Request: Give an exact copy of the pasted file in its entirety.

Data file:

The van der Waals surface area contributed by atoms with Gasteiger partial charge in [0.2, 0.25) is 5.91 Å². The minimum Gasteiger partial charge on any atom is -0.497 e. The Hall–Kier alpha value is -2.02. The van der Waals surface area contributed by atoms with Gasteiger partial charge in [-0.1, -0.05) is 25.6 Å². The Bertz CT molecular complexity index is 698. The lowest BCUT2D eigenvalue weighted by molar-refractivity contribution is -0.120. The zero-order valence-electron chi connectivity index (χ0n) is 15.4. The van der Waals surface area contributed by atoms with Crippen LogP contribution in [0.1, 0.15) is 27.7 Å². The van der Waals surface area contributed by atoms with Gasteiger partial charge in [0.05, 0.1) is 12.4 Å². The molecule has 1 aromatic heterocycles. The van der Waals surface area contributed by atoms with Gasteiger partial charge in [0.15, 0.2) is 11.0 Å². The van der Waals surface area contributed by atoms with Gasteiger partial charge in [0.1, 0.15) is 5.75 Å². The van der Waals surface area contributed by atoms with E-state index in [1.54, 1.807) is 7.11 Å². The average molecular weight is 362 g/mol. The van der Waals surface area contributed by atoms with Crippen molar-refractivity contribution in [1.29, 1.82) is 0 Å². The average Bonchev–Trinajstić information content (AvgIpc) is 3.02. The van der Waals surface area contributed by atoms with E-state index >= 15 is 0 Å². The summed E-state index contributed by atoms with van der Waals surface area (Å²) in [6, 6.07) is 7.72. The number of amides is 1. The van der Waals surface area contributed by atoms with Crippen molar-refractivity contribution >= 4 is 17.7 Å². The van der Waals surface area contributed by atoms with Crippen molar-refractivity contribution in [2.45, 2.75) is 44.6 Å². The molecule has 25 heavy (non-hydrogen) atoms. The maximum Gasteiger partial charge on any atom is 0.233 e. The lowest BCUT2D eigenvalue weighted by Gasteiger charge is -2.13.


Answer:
The van der Waals surface area contributed by atoms with Gasteiger partial charge in [0.2, 0.25) is 5.91 Å². The minimum Gasteiger partial charge on any atom is -0.497 e. The Hall–Kier alpha value is -2.02. The van der Waals surface area contributed by atoms with Gasteiger partial charge in [-0.1, -0.05) is 25.6 Å². The Bertz CT molecular complexity index is 698. The lowest BCUT2D eigenvalue weighted by molar-refractivity contribution is -0.120. The zero-order valence-electron chi connectivity index (χ0n) is 15.4. The van der Waals surface area contributed by atoms with Crippen LogP contribution in [0.1, 0.15) is 27.7 Å². The van der Waals surface area contributed by atoms with Gasteiger partial charge in [0.05, 0.1) is 12.4 Å². The molecule has 1 aromatic heterocycles. The van der Waals surface area contributed by atoms with Gasteiger partial charge in [0.15, 0.2) is 11.0 Å². The van der Waals surface area contributed by atoms with Gasteiger partial charge in [0.1, 0.15) is 5.75 Å². The van der Waals surface area contributed by atoms with E-state index in [1.54, 1.807) is 7.11 Å². The average molecular weight is 362 g/mol. The van der Waals surface area contributed by atoms with Crippen molar-refractivity contribution in [1.29, 1.82) is 0 Å². The average Bonchev–Trinajstić information content (AvgIpc) is 3.02. The van der Waals surface area contributed by atoms with E-state index >= 15 is 0 Å². The summed E-state index contributed by atoms with van der Waals surface area (Å²) in [6, 6.07) is 7.72. The number of amides is 1. The van der Waals surface area contributed by atoms with Crippen molar-refractivity contribution >= 4 is 17.7 Å². The van der Waals surface area contributed by atoms with Crippen molar-refractivity contribution in [2.45, 2.75) is 44.6 Å². The molecule has 25 heavy (non-hydrogen) atoms. The maximum Gasteiger partial charge on any atom is 0.233 e. The lowest BCUT2D eigenvalue weighted by Gasteiger charge is -2.13.